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Stepping in from the cold with scientific touchstone – Sorghum reference set ‘reloaded’


Sorghum H-B smallA CIRAD-led team has just completed a huge genetic study covering more than 3,000 sorghum ‘candidates’ to encompass sorghum’s broad diversity. Such studies ensure that genetic collections do not just sit on shelves and in the lab, but come out of cold storage, moving from purely conservation goals into practical use. CIRAD (Centre de coopération internationale en recherche agronomique pour le développement) reports that this recently completed study is one of the broadest on genetic diversity for a cultivated crop. GCP funded this work.

The resulting ‘reference set’ (a sub-sample derived from – and representative of – existing collections) will guide future genetic studies. Across the planet, there are many – and vast – collections of sorghum. However, their sheer size, dizzying variety, and divergent goals make it difficult to meaningfully study sorghum’s genetic diversity on a global scale for the benefit of agriculture to improve food security.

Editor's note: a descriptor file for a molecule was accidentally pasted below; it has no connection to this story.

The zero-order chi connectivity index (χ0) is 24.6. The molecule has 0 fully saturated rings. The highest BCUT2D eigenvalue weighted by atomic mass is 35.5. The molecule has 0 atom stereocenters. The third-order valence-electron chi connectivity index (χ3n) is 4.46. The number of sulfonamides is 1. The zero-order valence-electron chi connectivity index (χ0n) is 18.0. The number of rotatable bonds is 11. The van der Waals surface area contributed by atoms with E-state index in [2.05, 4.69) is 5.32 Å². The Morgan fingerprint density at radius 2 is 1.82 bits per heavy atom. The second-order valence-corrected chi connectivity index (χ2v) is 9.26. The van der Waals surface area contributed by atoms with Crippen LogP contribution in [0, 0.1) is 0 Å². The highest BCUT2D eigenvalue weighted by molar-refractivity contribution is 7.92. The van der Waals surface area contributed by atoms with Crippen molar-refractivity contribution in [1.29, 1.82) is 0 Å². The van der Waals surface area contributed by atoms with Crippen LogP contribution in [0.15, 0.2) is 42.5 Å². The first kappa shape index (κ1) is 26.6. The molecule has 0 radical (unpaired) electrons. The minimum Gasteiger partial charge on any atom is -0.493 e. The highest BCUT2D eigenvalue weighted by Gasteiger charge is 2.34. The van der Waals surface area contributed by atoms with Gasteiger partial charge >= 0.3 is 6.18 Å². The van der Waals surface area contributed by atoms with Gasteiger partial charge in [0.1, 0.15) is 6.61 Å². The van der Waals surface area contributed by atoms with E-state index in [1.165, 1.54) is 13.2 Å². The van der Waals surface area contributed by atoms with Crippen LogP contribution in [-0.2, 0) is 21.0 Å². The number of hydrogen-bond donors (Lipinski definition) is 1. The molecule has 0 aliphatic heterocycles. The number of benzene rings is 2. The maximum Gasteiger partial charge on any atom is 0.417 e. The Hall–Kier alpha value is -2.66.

Sorghum is the world’s fifth most important cereal, whose centre of diversity is nestled in northeastern Africa. The researchers found that sorghum from West Africa, southern Africa and eastern Asia was the most homogenous and the best differentiated. On the other hand, with an average of 19 alleles per locus, sorghum from eastern and central Africa registered the highest allelic diversity.

The CIRAD team used 41 genetic markers in their study, and worked in concert with partners from the International Crops Research Institute for the Semi-Arid Tropics (ICRISAT), the Chinese Academy of Agricultural Sciences and Bioversity (all four are GCP Consortium members).

The microsatellite marker kit employed by the researchers can be used to characterise new sorghum material, which can now be easily compared to known genetic resources. It will therefore be a good stimulus for international sorghum research collaboration to utlise sorghum's genetic diversity to boost food security.

More details are on the IBP website and on the CIRAD website (French | English)


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